• Coming from education to a technical field myself, I have definitely needed to adjust to the culture of the game industry, but I haven’t felt any push back specifically from being a woman. In this industry, everyone has to constantly be learning and growing with the technology.  It is fun to develop games, but it is also the hardest thing I’ve ever done. If you know what you’re talking about and good at what you do, man or woman, that is what people generally respect!

Based on the audience response to some of the players you mentioned on youtube, who are some of your favorite “Let’s Players” to watch or recommend to others?

We had a great time talking to the audience about our love of games and our roles in the current game development industry. Many thanks to Erin, who came down from UF to facilitate the panel! We hope to continue to inspire women to be empowered in whatever they do, and to game with no regrets!  Please feel free to contact any of us if you have further questions or comments.

 

Panelist Information:

Click here to view the entire “Girls in Game” panel from Otronicon.

Why are there so many MEN in the video game industry?!

When I was in elementary school, I played a LOT of video games on our Nintendo Entertainment System. They helped me escape from the tough things in life- like divorce, and bullies, and boredom in a small town. (For all the young people reading this, the internet didn’t exist back then…or DVRs….or Cartoon Network!) They also gave my younger sister and I something to do together. That is a big deal for siblings who fight constantly. We were able to unite by finding common enemies- like Bowser!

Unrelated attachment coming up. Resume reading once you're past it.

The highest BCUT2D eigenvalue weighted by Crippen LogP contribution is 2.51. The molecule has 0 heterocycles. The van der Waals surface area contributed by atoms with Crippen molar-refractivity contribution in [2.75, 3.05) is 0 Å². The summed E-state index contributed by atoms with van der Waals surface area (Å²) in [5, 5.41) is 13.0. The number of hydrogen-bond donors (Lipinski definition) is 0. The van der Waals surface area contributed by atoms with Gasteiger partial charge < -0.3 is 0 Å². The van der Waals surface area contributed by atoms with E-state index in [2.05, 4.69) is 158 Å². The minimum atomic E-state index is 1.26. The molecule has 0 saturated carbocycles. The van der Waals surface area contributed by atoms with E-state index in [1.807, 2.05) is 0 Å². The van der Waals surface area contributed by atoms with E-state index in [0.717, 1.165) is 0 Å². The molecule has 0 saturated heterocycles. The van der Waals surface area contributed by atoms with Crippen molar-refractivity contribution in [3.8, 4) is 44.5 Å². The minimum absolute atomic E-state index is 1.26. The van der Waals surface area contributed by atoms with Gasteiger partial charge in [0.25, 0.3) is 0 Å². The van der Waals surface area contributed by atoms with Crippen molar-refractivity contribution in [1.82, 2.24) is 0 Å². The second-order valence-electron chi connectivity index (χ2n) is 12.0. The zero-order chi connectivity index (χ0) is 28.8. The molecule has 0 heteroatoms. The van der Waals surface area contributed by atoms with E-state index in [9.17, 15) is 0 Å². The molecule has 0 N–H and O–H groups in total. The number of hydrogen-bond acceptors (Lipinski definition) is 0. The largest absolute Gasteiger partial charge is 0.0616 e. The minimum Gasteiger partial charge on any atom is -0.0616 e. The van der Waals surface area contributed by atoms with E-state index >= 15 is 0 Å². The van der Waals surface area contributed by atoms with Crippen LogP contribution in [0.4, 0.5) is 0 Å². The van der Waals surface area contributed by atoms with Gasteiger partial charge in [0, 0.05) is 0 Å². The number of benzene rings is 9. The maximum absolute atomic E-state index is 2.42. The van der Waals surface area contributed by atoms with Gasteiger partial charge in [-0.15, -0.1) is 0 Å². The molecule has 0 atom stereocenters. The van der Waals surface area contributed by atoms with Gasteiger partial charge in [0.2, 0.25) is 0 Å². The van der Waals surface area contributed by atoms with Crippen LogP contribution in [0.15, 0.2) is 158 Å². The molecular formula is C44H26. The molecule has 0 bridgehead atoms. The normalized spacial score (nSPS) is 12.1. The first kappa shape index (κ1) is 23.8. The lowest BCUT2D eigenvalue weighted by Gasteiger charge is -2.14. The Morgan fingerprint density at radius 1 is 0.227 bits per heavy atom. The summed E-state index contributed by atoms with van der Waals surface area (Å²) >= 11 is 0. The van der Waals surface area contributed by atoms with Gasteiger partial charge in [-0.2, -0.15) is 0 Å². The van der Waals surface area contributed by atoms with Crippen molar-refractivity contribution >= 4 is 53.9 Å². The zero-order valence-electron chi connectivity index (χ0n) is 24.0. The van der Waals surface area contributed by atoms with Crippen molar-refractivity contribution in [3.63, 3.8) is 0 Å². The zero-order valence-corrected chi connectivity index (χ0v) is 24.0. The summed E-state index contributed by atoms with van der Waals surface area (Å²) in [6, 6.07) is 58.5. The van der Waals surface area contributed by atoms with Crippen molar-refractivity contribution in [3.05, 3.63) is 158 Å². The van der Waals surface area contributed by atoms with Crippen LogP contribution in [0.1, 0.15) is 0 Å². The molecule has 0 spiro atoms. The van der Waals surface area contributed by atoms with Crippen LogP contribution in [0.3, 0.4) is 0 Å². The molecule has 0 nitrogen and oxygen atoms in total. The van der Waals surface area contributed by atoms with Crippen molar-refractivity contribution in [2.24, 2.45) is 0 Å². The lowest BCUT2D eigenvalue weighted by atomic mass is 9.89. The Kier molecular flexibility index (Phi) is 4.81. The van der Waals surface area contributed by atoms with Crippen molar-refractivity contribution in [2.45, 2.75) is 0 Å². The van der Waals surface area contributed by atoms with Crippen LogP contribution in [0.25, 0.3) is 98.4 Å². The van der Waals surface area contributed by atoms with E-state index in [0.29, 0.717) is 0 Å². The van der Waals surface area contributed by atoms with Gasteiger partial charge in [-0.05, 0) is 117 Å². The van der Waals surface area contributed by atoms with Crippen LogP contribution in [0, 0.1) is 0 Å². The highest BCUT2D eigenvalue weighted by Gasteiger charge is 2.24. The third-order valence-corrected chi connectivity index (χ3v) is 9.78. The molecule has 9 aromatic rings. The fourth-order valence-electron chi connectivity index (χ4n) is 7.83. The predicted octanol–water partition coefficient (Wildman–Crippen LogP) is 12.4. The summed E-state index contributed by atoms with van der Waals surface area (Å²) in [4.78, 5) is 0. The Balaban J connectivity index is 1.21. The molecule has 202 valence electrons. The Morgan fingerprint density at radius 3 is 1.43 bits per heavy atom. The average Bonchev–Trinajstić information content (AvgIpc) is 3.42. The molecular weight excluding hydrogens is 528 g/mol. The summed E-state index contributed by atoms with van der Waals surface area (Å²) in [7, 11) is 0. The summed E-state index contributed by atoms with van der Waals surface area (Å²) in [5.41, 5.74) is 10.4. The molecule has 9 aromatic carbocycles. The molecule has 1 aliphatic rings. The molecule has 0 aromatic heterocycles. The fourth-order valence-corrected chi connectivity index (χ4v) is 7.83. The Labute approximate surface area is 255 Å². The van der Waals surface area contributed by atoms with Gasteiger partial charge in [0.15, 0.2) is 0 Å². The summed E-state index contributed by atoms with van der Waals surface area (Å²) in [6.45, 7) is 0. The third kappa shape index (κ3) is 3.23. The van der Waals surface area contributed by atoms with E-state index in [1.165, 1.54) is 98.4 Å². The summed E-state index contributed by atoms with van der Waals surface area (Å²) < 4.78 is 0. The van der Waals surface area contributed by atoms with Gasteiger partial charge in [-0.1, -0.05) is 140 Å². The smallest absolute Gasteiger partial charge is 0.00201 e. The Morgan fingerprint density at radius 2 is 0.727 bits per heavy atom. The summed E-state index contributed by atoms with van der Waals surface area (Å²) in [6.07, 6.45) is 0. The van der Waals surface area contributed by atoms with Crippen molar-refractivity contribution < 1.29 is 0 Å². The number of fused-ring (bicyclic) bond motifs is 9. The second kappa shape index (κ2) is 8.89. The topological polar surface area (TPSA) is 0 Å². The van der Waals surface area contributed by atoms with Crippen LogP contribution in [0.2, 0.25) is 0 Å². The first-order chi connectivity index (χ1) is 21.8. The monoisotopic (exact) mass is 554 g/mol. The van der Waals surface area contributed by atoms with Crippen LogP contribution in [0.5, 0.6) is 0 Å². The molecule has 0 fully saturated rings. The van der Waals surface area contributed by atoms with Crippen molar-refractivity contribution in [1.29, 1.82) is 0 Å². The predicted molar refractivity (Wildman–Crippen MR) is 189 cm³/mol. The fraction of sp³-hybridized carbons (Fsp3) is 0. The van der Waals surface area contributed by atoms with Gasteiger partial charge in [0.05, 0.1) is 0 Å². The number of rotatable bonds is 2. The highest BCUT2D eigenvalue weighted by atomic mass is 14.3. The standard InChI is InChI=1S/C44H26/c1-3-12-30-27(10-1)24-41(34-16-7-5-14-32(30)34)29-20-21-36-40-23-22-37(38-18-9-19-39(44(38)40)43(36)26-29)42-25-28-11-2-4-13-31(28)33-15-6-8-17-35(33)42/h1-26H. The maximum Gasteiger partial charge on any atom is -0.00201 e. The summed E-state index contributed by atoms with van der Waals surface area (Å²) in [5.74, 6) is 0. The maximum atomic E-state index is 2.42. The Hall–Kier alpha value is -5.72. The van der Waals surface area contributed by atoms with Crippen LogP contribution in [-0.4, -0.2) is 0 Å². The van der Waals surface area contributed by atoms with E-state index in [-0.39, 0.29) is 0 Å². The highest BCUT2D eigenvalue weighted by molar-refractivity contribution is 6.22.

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I also realize now that a couple of my closest girl friends in elementary school were fellow gamers. One friend, Abby, had way better games than I did, so I’d stay the night at her house and we’d stay up until all hours playing Burger Time, Super Mario Bros. 2, and Teenage Mutant Ninja Turtles. Our claim to fame was beating Rad Racer!

power padI had another friend, Elizabeth, who had an older brother that loved video games, which was a total bonus! They had the Track and Field game with the power pad, Excitebike, and one of my all-time favorites, Ducktales! We’d also go up to the local video rental store  and rent games to play for the weekend. One that I distinctly remember beating with her was The Adventures of the Magic Kingdom!  She was a popular girl whereas I was a straight A nerd type, but she was a neighbor, and video games were our common bond. Being a child of divorce in the 90’s, video games played a key role in our family setting as well. Video games gave my sister and I something fun to play with my dad when we visited him.